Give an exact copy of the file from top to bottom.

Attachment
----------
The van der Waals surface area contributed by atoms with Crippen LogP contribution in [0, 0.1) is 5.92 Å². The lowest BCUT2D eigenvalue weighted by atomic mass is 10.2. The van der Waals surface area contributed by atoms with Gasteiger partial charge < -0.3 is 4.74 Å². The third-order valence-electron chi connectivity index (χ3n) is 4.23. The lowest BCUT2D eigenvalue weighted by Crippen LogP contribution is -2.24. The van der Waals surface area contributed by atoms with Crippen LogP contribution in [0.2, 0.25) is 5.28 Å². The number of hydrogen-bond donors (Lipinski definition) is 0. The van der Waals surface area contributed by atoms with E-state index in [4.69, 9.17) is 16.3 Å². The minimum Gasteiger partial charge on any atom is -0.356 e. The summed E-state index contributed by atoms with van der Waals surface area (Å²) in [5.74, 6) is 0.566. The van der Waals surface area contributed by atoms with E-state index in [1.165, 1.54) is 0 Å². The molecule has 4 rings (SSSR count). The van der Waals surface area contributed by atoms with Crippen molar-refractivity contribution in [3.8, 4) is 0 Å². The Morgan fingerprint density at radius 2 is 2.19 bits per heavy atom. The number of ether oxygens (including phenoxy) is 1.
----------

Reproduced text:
The van der Waals surface area contributed by atoms with Crippen LogP contribution in [0, 0.1) is 5.92 Å². The lowest BCUT2D eigenvalue weighted by atomic mass is 10.2. The van der Waals surface area contributed by atoms with Gasteiger partial charge < -0.3 is 4.74 Å². The third-order valence-electron chi connectivity index (χ3n) is 4.23. The lowest BCUT2D eigenvalue weighted by Crippen LogP contribution is -2.24. The van der Waals surface area contributed by atoms with Crippen LogP contribution in [0.2, 0.25) is 5.28 Å². The number of hydrogen-bond donors (Lipinski definition) is 0. The van der Waals surface area contributed by atoms with E-state index in [4.69, 9.17) is 16.3 Å². The minimum Gasteiger partial charge on any atom is -0.356 e. The summed E-state index contributed by atoms with van der Waals surface area (Å²) in [5.74, 6) is 0.566. The van der Waals surface area contributed by atoms with E-state index in [1.165, 1.54) is 0 Å². The molecule has 4 rings (SSSR count). The van der Waals surface area contributed by atoms with Crippen molar-refractivity contribution in [3.8, 4) is 0 Å². The Morgan fingerprint density at radius 2 is 2.19 bits per heavy atom. The number of ether oxygens (including phenoxy) is 1.